“I always wanted to preserve [my son] from this,” Fathima said, her face obscured in darkness to conceal her identity. ABC News has also used pseudonyms for the mother and her son.
It was Nov. 2014 -- just months after ISIS declared its caliphate across Iraq and Syria -- when her son, Omar, was first approached by Muslim men on the streets across from their suburban home.
Omar had never seen the men before, but that didn’t stop them from attempting to radicalize the teenager who was already becoming more interested in religion.
“They said this [Syria] is where we have to help the Muslim brothers,” Omar told ABC News.
Soon afterward, he said he began searching about ISIS online, coming across propaganda videos posted by the organization on Facebook. The videos showed ISIS fighters giving food to starving children and protecting the locals from Syrian President Bashar al-Assad’s relentless aerial bombardment.
Omar said he was intrigued by the videos and wanted to go to Syria to help. He said he had no knowledge of the violence ISIS was capable of committing around the world.
Fathima also knew about ISIS, but said she was hesitant to talk to her son about the group for fear he would go online and become tempted to travel to Syria. She said she faced the issue parents around the world can probably identify with: Tell a child not to do something, and it makes them want to do it more.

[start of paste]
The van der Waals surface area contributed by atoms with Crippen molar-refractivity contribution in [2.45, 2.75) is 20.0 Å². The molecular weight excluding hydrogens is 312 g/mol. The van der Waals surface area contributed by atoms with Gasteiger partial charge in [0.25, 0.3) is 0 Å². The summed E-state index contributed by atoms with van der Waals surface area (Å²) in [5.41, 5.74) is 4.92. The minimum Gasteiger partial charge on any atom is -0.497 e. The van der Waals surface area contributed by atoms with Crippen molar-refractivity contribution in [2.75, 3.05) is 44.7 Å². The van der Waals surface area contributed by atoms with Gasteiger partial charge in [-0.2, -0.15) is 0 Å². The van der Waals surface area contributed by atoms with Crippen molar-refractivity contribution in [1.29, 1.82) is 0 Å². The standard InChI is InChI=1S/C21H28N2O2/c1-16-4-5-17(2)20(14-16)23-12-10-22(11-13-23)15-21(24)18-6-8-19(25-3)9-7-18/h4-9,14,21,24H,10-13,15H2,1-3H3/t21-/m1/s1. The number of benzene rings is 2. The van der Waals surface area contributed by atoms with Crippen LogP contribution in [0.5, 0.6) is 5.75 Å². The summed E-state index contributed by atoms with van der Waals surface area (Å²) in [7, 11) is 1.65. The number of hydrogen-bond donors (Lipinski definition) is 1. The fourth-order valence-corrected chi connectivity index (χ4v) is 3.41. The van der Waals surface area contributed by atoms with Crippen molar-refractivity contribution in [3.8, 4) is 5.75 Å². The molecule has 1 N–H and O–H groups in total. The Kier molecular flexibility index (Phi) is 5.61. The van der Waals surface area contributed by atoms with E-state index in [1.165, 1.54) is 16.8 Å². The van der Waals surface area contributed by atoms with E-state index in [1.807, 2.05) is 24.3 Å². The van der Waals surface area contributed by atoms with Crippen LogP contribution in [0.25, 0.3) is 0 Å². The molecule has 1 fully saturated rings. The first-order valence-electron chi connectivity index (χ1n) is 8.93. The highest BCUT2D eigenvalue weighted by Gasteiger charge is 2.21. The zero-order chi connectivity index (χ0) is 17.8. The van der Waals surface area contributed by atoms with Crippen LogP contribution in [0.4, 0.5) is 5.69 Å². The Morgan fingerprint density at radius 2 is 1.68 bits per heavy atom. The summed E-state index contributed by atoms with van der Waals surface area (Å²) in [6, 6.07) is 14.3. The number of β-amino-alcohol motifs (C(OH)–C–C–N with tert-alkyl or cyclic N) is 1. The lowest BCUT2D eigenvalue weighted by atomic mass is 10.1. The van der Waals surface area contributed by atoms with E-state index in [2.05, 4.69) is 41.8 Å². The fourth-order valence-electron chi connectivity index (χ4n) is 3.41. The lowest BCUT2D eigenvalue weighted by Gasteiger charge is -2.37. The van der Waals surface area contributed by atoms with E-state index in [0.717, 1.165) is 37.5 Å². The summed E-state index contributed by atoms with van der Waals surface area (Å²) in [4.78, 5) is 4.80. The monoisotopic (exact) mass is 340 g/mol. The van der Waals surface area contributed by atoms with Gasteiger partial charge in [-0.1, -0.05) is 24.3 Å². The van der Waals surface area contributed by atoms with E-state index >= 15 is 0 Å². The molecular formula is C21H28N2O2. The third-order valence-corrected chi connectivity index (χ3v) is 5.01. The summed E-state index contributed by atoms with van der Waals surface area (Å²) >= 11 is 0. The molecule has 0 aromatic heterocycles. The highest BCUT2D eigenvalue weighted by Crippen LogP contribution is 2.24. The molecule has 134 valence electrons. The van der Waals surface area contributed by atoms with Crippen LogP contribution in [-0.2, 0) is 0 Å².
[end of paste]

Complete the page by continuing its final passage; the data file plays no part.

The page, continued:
It took the terrorist attack on the French satirical newspaper Charlie Hebdo in Jan. 2015 that killed 12 people to scare Omar away from a life with ISIS, or “Daesh,” an acronym of its Arabic name.
“He sent me a [text] message saying, ‘Look at the terrorist attack, look at the terrorist attack,’” Fathima said. “I smiled and said, 'He’s finally going to realize, finally.' I was very shocked by the terrorist attack. And I answered to him, ‘You see Daesh? That’s what Daesh does. Those are not Muslims.’”
Omar said he saw the ISIS recruiters only once more.
“I explained to them that Daesh said they made the attack on the Charlie Hebdo,” Omar said.
When the men acknowledged the ISIS connection, Omar said he never looked back.
Omar received help from Djamel Guessoum, the director of Arsej, an organization that seeks to help youth on the verge of radicalization in the St. Denis suburb of Paris. Djamel often works with neighborhood imams, who explain to Muslim youth that terrorist ideology is counter to the Islamic faith.
“I’m very lucky because I’m very close to my son so he tells my everything. In other families, especially in Muslim culture, Muslims don’t share with their parents,” Fathima said. “A teenager that’s alone and gets a certain message … they are kind of the perfect target.”
Fathima said she fears that Muslims who are not well integrated into French society can be easily attracted to Daesh by recruiters like the ones who almost took her son.
She has watched Muslim mothers on French TV, asking for help because their sons have gone to fight with ISIS in Syria. Fathima said she would not have done the same, fearing it would push her son further away from her.
One of Omar’s friends who went to Syria is now dead. It’s a grim reminder of what could have been the conclusion to Omar’s own story.
Fathima said she doesn’t worry about her son now because “he understands.” Omar said he believes ISIS fighters are not part of Islam. He told ABC News that he hopes to own his own company someday.
When asked about how he would like to help the Syrian Muslims he was so concerned about in those ISIS propaganda videos, Omar responded simply.
“I would love to do humanitarian stuff. That’s the only way.”
ABC News used a translator for the interview with Fathima and Omar.